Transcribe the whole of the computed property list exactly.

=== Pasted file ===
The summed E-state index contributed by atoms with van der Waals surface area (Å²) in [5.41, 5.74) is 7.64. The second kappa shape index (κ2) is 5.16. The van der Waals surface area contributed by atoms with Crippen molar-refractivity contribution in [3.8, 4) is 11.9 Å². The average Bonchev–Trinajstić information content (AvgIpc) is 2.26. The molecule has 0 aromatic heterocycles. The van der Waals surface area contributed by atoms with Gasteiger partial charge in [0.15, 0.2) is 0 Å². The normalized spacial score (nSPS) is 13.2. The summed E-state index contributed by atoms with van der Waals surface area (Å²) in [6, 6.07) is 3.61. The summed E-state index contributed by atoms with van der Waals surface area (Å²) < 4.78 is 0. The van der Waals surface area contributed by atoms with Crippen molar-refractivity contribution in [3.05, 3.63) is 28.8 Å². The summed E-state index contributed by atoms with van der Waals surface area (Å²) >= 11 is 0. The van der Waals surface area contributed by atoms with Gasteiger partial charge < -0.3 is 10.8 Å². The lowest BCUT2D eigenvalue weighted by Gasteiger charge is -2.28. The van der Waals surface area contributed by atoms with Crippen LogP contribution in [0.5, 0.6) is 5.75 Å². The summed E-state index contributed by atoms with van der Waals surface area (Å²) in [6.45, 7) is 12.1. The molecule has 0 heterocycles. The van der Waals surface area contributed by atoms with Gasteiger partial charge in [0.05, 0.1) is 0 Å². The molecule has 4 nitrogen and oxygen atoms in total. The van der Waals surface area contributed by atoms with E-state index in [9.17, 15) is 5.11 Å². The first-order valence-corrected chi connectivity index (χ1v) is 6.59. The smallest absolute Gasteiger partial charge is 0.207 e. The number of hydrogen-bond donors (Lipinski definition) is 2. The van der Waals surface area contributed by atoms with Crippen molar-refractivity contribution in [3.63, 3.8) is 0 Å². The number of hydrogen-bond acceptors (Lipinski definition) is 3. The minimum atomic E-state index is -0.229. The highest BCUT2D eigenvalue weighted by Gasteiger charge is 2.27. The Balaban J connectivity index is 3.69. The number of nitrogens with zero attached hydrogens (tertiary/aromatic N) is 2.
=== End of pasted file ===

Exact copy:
The summed E-state index contributed by atoms with van der Waals surface area (Å²) in [5.41, 5.74) is 7.64. The second kappa shape index (κ2) is 5.16. The van der Waals surface area contributed by atoms with Crippen molar-refractivity contribution in [3.8, 4) is 11.9 Å². The average Bonchev–Trinajstić information content (AvgIpc) is 2.26. The molecule has 0 aromatic heterocycles. The van der Waals surface area contributed by atoms with Gasteiger partial charge in [0.15, 0.2) is 0 Å². The normalized spacial score (nSPS) is 13.2. The summed E-state index contributed by atoms with van der Waals surface area (Å²) in [6, 6.07) is 3.61. The summed E-state index contributed by atoms with van der Waals surface area (Å²) < 4.78 is 0. The van der Waals surface area contributed by atoms with Crippen molar-refractivity contribution in [3.05, 3.63) is 28.8 Å². The summed E-state index contributed by atoms with van der Waals surface area (Å²) >= 11 is 0. The van der Waals surface area contributed by atoms with Gasteiger partial charge < -0.3 is 10.8 Å². The lowest BCUT2D eigenvalue weighted by Gasteiger charge is -2.28. The van der Waals surface area contributed by atoms with Crippen LogP contribution in [0.5, 0.6) is 5.75 Å². The summed E-state index contributed by atoms with van der Waals surface area (Å²) in [6.45, 7) is 12.1. The molecule has 0 heterocycles. The van der Waals surface area contributed by atoms with Gasteiger partial charge in [0.05, 0.1) is 0 Å². The molecule has 4 nitrogen and oxygen atoms in total. The van der Waals surface area contributed by atoms with E-state index in [9.17, 15) is 5.11 Å². The first-order valence-corrected chi connectivity index (χ1v) is 6.59. The smallest absolute Gasteiger partial charge is 0.207 e. The number of hydrogen-bond donors (Lipinski definition) is 2. The van der Waals surface area contributed by atoms with Crippen molar-refractivity contribution in [3.63, 3.8) is 0 Å². The number of hydrogen-bond acceptors (Lipinski definition) is 3. The minimum atomic E-state index is -0.229. The highest BCUT2D eigenvalue weighted by Gasteiger charge is 2.27. The Balaban J connectivity index is 3.69. The number of nitrogens with zero attached hydrogens (tertiary/aromatic N) is 2.